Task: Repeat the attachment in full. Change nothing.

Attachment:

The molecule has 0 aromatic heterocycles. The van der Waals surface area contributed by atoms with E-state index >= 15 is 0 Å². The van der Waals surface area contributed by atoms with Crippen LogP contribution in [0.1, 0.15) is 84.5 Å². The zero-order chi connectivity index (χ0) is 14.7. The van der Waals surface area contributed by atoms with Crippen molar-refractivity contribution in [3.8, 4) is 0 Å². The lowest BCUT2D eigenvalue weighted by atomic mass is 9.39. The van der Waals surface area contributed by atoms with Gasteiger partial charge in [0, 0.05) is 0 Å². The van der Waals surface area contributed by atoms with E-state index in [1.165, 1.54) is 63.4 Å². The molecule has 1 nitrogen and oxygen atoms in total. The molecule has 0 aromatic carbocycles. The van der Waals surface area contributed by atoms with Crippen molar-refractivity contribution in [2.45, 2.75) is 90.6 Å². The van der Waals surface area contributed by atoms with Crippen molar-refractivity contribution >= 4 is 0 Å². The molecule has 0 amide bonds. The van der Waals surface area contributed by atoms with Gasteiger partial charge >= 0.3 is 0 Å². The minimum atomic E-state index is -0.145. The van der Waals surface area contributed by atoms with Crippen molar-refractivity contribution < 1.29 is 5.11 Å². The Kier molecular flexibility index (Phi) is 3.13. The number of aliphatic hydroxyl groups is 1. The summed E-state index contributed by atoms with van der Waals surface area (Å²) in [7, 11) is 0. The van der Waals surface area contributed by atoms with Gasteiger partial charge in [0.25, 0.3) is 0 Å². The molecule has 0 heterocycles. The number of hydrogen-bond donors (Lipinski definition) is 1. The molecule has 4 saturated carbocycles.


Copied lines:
The molecule has 0 aromatic heterocycles. The van der Waals surface area contributed by atoms with E-state index >= 15 is 0 Å². The van der Waals surface area contributed by atoms with Crippen LogP contribution in [0.1, 0.15) is 84.5 Å². The zero-order chi connectivity index (χ0) is 14.7. The van der Waals surface area contributed by atoms with Crippen molar-refractivity contribution in [3.8, 4) is 0 Å². The lowest BCUT2D eigenvalue weighted by atomic mass is 9.39. The van der Waals surface area contributed by atoms with Gasteiger partial charge in [0, 0.05) is 0 Å². The van der Waals surface area contributed by atoms with E-state index in [1.165, 1.54) is 63.4 Å². The molecule has 1 nitrogen and oxygen atoms in total. The molecule has 0 aromatic carbocycles. The van der Waals surface area contributed by atoms with Crippen molar-refractivity contribution in [2.45, 2.75) is 90.6 Å². The van der Waals surface area contributed by atoms with Crippen molar-refractivity contribution >= 4 is 0 Å². The molecule has 0 amide bonds. The van der Waals surface area contributed by atoms with Gasteiger partial charge >= 0.3 is 0 Å². The minimum atomic E-state index is -0.145. The van der Waals surface area contributed by atoms with Crippen molar-refractivity contribution < 1.29 is 5.11 Å². The Kier molecular flexibility index (Phi) is 3.13. The number of aliphatic hydroxyl groups is 1. The summed E-state index contributed by atoms with van der Waals surface area (Å²) in [7, 11) is 0. The van der Waals surface area contributed by atoms with Gasteiger partial charge in [0.25, 0.3) is 0 Å². The molecule has 0 heterocycles. The number of hydrogen-bond donors (Lipinski definition) is 1. The molecule has 4 saturated carbocycles.